The request is a pretty unusual move; in the past five years, the Oakland Police Department says independent federal investigators have stepped in during just two other cases. If they do so in this one, they will join investigations already underway in the department's internal affairs unit, homicide team and the district attorney's office
"I don't think that OPD is capable of performing an objective investigation," Derrick Jones' sister Tonya Saheli said.
Saheli says she does not trust the Oakland Police Department to investigate her brother's killing. In fact, she does not believe a word she has heard from police since officers shot her brother last month.
"The police department are trying to cover up what really happened," she said. "Why didn't they reveal what they found on my brother immediately? So, why the delay in what that thing was that they found?"
Police did not find a gun on Jones but they say he had a scale and a small amount of marijuana.
Officers had responded to a domestic disturbance call at his Oakland barbershop when Jones ran into nearby alley and police say he repeatedly reached for his waist band. Two officers opened fire and killed him.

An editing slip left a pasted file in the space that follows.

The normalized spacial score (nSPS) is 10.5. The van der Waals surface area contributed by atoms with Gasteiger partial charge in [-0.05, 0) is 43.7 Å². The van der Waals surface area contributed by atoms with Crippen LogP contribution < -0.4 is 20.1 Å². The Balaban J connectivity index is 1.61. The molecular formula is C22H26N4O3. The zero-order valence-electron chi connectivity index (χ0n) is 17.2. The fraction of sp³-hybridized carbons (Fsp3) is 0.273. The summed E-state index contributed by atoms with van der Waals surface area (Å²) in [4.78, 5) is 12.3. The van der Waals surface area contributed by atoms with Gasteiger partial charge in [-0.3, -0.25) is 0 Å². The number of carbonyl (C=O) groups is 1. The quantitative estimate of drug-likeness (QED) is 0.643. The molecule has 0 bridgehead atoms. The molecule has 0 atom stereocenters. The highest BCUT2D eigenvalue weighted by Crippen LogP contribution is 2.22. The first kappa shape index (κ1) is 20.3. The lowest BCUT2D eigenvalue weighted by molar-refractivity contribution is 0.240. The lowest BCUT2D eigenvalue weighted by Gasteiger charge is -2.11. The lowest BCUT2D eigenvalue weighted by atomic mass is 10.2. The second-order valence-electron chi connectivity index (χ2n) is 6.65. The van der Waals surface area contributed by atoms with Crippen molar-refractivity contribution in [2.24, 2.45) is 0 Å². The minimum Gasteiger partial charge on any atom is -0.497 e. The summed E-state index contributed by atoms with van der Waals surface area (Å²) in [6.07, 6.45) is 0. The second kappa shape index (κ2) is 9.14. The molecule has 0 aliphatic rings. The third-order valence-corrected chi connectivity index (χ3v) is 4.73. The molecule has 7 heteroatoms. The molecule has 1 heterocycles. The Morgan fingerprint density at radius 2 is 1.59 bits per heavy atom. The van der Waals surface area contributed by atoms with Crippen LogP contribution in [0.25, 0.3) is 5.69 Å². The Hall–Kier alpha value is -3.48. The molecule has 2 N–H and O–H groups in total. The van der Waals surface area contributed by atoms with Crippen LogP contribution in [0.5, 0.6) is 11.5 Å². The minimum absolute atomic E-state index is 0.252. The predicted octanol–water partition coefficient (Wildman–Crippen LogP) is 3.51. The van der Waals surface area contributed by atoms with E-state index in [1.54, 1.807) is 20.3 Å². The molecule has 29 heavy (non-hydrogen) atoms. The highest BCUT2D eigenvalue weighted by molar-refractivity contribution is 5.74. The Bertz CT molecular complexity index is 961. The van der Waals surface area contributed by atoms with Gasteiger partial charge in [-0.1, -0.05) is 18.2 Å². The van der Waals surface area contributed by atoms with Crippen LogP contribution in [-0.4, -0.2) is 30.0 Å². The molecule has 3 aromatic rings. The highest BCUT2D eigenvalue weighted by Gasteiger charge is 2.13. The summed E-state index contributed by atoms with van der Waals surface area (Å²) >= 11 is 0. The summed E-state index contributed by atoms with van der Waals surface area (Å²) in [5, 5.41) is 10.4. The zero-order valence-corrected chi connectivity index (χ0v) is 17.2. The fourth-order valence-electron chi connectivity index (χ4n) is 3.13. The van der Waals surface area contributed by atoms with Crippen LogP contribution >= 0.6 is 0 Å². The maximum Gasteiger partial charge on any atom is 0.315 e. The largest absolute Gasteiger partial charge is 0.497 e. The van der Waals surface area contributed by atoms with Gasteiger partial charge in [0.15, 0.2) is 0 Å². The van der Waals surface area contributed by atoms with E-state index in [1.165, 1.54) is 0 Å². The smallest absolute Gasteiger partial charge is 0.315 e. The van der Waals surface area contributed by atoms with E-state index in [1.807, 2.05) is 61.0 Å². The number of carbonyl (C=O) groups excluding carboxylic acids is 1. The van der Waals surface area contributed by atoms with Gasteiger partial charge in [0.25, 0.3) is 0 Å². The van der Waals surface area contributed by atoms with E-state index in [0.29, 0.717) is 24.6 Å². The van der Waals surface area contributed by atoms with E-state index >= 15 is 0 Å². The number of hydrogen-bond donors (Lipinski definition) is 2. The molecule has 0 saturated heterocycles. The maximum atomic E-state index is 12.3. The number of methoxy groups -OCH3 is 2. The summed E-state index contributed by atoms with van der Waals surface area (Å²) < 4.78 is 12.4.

The case has sparked outrage in Oakland, especially in the neighborhood where Jones ran his barbershop and raised his daughter.
At a City Hall meeting Tuesday night, Batts said he has asked the FBI to conduct an independent investigation into what happened.
"We want to make sure the public feels comfortable with the findings so we are absolutely inviting the FBI to come here and we want the public to be comfortable with the Oakland Police Department," police spokesperson Ofc. Holly Joshi said.
Federal investigators are already looking into another high profile police killing in Oakland, the BART police shooting of Oscar Grant. Grant's uncle says both men were murdered by police.
"To me it was a good move, I'm sure the community is more apt to believe what comes from the Department of Justice will really convey what's happening, as long as it's not coming from internal affairs," Cephus Johnson said.
For Jones' family bringing in the FBI is more than a good move, it is necessary.
"It'll give us an objective viewpoint of what really happened," Saheli said. "Right now there's too much bias, there's too many contradictions going on."
As for the two officers who shot Jones, after a few days of being on paid leave, as is standard in officer involved shootings, they are back on the job, but have not been allowed to return to the streets.